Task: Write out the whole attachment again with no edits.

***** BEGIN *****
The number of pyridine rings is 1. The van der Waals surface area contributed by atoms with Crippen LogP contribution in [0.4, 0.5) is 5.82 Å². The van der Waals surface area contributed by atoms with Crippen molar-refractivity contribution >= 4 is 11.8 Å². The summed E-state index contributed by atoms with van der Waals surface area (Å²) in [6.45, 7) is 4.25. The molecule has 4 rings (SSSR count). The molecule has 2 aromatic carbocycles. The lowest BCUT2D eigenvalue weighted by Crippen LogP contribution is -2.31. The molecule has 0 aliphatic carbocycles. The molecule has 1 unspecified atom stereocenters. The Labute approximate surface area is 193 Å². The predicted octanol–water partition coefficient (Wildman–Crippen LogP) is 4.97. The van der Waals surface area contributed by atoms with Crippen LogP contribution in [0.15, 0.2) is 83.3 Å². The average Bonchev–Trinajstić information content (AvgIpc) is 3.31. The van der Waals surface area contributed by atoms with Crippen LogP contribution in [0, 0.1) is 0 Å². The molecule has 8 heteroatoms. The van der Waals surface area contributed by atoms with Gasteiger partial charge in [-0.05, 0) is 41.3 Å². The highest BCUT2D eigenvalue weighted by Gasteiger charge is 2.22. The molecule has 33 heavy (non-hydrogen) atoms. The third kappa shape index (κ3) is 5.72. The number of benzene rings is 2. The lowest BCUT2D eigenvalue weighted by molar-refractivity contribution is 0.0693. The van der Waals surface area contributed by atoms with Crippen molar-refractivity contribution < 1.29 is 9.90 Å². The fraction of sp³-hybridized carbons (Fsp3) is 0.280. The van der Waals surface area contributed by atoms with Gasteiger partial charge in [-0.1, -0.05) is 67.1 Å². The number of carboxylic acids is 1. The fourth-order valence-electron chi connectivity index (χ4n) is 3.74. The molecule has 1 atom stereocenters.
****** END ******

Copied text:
The number of pyridine rings is 1. The van der Waals surface area contributed by atoms with Crippen LogP contribution in [0.4, 0.5) is 5.82 Å². The van der Waals surface area contributed by atoms with Crippen molar-refractivity contribution >= 4 is 11.8 Å². The summed E-state index contributed by atoms with van der Waals surface area (Å²) in [6.45, 7) is 4.25. The molecule has 4 rings (SSSR count). The molecule has 2 aromatic carbocycles. The lowest BCUT2D eigenvalue weighted by Crippen LogP contribution is -2.31. The molecule has 0 aliphatic carbocycles. The molecule has 1 unspecified atom stereocenters. The Labute approximate surface area is 193 Å². The predicted octanol–water partition coefficient (Wildman–Crippen LogP) is 4.97. The van der Waals surface area contributed by atoms with Crippen LogP contribution in [0.15, 0.2) is 83.3 Å². The average Bonchev–Trinajstić information content (AvgIpc) is 3.31. The van der Waals surface area contributed by atoms with Crippen LogP contribution in [0, 0.1) is 0 Å². The molecule has 8 heteroatoms. The van der Waals surface area contributed by atoms with Gasteiger partial charge in [-0.05, 0) is 41.3 Å². The highest BCUT2D eigenvalue weighted by Gasteiger charge is 2.22. The molecule has 33 heavy (non-hydrogen) atoms. The third kappa shape index (κ3) is 5.72. The number of benzene rings is 2. The lowest BCUT2D eigenvalue weighted by molar-refractivity contribution is 0.0693. The van der Waals surface area contributed by atoms with Crippen molar-refractivity contribution < 1.29 is 9.90 Å². The fraction of sp³-hybridized carbons (Fsp3) is 0.280. The van der Waals surface area contributed by atoms with Gasteiger partial charge in [-0.1, -0.05) is 67.1 Å². The number of carboxylic acids is 1. The fourth-order valence-electron chi connectivity index (χ4n) is 3.74. The molecule has 1 atom stereocenters.